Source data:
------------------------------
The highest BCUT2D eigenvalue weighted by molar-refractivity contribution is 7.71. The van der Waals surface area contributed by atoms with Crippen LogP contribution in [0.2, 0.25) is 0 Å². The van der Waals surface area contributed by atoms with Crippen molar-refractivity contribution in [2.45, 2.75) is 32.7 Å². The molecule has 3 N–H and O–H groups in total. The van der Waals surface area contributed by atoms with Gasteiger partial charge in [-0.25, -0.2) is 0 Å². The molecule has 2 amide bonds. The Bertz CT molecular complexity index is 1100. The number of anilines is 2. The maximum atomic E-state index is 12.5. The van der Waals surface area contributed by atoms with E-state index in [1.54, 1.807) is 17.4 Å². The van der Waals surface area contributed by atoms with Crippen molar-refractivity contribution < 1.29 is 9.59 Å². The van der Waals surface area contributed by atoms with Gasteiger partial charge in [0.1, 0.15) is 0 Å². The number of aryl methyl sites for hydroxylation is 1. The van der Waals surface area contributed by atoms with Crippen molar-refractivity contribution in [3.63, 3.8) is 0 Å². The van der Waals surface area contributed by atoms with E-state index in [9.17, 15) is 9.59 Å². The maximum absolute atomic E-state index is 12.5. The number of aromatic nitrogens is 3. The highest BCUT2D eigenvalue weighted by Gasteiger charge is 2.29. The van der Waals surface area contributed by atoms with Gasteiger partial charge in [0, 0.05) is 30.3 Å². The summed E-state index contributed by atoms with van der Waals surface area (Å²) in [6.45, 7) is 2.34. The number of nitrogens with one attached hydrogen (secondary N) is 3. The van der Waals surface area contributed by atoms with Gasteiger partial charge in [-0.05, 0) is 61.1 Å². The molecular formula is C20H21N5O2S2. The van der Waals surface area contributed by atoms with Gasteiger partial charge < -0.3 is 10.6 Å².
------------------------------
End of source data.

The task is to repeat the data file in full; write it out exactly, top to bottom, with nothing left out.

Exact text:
The highest BCUT2D eigenvalue weighted by molar-refractivity contribution is 7.71. The van der Waals surface area contributed by atoms with Crippen LogP contribution in [0.2, 0.25) is 0 Å². The van der Waals surface area contributed by atoms with Crippen molar-refractivity contribution in [2.45, 2.75) is 32.7 Å². The molecule has 3 N–H and O–H groups in total. The van der Waals surface area contributed by atoms with Gasteiger partial charge in [-0.25, -0.2) is 0 Å². The molecule has 2 amide bonds. The Bertz CT molecular complexity index is 1100. The number of anilines is 2. The maximum atomic E-state index is 12.5. The van der Waals surface area contributed by atoms with E-state index in [1.54, 1.807) is 17.4 Å². The van der Waals surface area contributed by atoms with Crippen molar-refractivity contribution < 1.29 is 9.59 Å². The van der Waals surface area contributed by atoms with Gasteiger partial charge in [0.1, 0.15) is 0 Å². The number of aryl methyl sites for hydroxylation is 1. The van der Waals surface area contributed by atoms with Crippen molar-refractivity contribution in [3.63, 3.8) is 0 Å². The van der Waals surface area contributed by atoms with E-state index in [9.17, 15) is 9.59 Å². The maximum absolute atomic E-state index is 12.5. The number of aromatic nitrogens is 3. The highest BCUT2D eigenvalue weighted by Gasteiger charge is 2.29. The van der Waals surface area contributed by atoms with Gasteiger partial charge in [0, 0.05) is 30.3 Å². The summed E-state index contributed by atoms with van der Waals surface area (Å²) in [6.45, 7) is 2.34. The number of nitrogens with one attached hydrogen (secondary N) is 3. The van der Waals surface area contributed by atoms with Gasteiger partial charge in [-0.05, 0) is 61.1 Å². The molecular formula is C20H21N5O2S2. The van der Waals surface area contributed by atoms with Gasteiger partial charge < -0.3 is 10.6 Å².